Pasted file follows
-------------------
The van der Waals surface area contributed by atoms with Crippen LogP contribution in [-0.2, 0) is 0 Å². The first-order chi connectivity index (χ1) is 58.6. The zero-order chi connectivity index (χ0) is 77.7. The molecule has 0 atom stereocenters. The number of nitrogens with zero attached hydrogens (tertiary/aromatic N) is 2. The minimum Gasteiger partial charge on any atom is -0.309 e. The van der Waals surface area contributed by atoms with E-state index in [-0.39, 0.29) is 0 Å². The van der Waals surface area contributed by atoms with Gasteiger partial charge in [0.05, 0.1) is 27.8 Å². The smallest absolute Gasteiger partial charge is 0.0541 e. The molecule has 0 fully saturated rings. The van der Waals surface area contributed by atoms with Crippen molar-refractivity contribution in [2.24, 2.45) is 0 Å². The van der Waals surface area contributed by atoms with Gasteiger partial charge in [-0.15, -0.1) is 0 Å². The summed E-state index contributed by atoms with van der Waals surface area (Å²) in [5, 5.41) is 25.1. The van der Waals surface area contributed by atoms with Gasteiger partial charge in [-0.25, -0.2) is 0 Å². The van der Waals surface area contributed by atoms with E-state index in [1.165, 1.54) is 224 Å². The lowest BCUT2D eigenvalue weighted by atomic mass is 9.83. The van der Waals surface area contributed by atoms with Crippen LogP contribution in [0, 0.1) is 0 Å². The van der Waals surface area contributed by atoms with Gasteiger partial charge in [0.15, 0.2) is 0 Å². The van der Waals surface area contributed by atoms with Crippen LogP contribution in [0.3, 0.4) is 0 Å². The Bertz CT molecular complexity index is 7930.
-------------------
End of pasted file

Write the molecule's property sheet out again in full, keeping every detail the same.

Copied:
The van der Waals surface area contributed by atoms with Crippen LogP contribution in [-0.2, 0) is 0 Å². The first-order chi connectivity index (χ1) is 58.6. The zero-order chi connectivity index (χ0) is 77.7. The molecule has 0 atom stereocenters. The number of nitrogens with zero attached hydrogens (tertiary/aromatic N) is 2. The minimum Gasteiger partial charge on any atom is -0.309 e. The van der Waals surface area contributed by atoms with E-state index in [-0.39, 0.29) is 0 Å². The van der Waals surface area contributed by atoms with Gasteiger partial charge in [0.05, 0.1) is 27.8 Å². The smallest absolute Gasteiger partial charge is 0.0541 e. The molecule has 0 fully saturated rings. The van der Waals surface area contributed by atoms with Crippen molar-refractivity contribution in [2.24, 2.45) is 0 Å². The van der Waals surface area contributed by atoms with Gasteiger partial charge in [-0.15, -0.1) is 0 Å². The summed E-state index contributed by atoms with van der Waals surface area (Å²) in [5, 5.41) is 25.1. The van der Waals surface area contributed by atoms with Gasteiger partial charge in [-0.25, -0.2) is 0 Å². The van der Waals surface area contributed by atoms with E-state index in [1.165, 1.54) is 224 Å². The lowest BCUT2D eigenvalue weighted by atomic mass is 9.83. The van der Waals surface area contributed by atoms with Crippen LogP contribution in [0, 0.1) is 0 Å². The van der Waals surface area contributed by atoms with Gasteiger partial charge in [0.15, 0.2) is 0 Å². The van der Waals surface area contributed by atoms with Crippen LogP contribution in [0.3, 0.4) is 0 Å². The Bertz CT molecular complexity index is 7930.